After announcing free WiFi hotspots in the form of Google Station in South Africa just three months ago, Google on Monday revealed that it…
The CMS landscape is a bit of a maze. New players are entering the scene seemingly weekly, each fighting for market share. Below is a quick overview of some of the biggest players and a new kid on the block that you should be looking out for. Disclaimer: Please be aware that this article is highly subjective, makes a lot of generalisations, is heavily based on the author’s personal opinion and should be taken with a generous pinch of salt.
WordPress is the granddaddy of CMSes and opinions on it differ wildly. Amongst end users and non-technical people, it is widely loved for its user friendly and intuitive admin interface. There are hundreds, if not thousands of beautiful drop in themes available that would let a fairly non-technical person be up and running with a new website within hours. Typically, if one has a requirement not met by the WordPress core, a plugin can be installed that will do the job. WooCommerce has also been a game changer, brining outstanding e-commerce capabilities to WordPress.
Amongst many technical folk though, WordPress has a bad reputation. The code looks like it was written by a university student and while custom development is easily done, one does feel the need to have a shower after having done so.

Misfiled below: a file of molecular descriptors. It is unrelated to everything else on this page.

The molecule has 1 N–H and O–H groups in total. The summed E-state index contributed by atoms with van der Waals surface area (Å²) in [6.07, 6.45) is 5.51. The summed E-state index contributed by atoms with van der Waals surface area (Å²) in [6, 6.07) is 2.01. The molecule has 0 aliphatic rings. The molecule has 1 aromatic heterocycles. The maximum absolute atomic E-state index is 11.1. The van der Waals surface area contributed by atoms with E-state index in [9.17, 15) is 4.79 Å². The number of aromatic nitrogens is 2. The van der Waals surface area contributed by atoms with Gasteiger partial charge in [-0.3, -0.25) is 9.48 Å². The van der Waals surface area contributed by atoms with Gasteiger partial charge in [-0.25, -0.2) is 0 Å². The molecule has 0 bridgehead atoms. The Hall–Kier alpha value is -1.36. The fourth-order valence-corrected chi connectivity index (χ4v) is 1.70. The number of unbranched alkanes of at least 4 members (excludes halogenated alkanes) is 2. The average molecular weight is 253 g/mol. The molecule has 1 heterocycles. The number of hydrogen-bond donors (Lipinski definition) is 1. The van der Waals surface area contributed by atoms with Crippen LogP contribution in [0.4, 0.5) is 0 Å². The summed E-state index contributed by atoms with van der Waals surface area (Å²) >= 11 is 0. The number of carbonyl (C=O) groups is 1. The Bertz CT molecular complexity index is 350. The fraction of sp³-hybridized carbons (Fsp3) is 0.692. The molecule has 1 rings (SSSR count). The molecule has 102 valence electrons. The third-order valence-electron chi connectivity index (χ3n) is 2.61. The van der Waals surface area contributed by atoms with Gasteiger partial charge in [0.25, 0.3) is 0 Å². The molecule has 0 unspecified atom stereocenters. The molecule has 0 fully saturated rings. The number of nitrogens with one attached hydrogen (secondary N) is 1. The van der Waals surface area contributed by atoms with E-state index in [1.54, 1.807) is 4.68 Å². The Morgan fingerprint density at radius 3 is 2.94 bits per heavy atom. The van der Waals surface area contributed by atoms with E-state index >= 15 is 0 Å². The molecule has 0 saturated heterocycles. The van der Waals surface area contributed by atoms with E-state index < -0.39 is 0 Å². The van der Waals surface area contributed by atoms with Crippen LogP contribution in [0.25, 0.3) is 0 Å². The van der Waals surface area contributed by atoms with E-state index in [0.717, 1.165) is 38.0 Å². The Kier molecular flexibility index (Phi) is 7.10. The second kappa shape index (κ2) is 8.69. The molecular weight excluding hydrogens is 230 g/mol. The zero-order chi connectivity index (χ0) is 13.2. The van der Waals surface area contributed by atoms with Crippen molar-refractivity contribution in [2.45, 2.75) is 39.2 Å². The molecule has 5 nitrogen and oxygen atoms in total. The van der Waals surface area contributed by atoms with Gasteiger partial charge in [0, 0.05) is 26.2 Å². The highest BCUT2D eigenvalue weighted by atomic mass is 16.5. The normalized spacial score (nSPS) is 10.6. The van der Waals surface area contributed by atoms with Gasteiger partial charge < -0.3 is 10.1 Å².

Best used for:
- Blogs, small websites, simple e-commerce sites
- Probably the most common way that hackers compromise servers is via WordPress (granted, this is typically when the necessary updates haven’t been installed).
- A bit of an ugly code base.
- Not nearly as developer friendly as other CMSes.
If WordPress is the granddaddy, then Drupal is the grandmommy. But the grandmommy that is just a little bit hipster and goes partying with the kids but tends to overstay her welcome…but I digress.
Whereas WordPress gets a lot of love from end users, Drupal has a fairly large, evangelical community of developers that swear by it. Don’t ask me why. It’s big, bloated and a pit of a pain to work with. Custom developing on it typically requires a PHD in computer science or better (remember that pinch of salt?). Drupal 8 has just been launched and a lot of good things have supposedly been done. But just trawling through the documentation is enough to put one off development for life.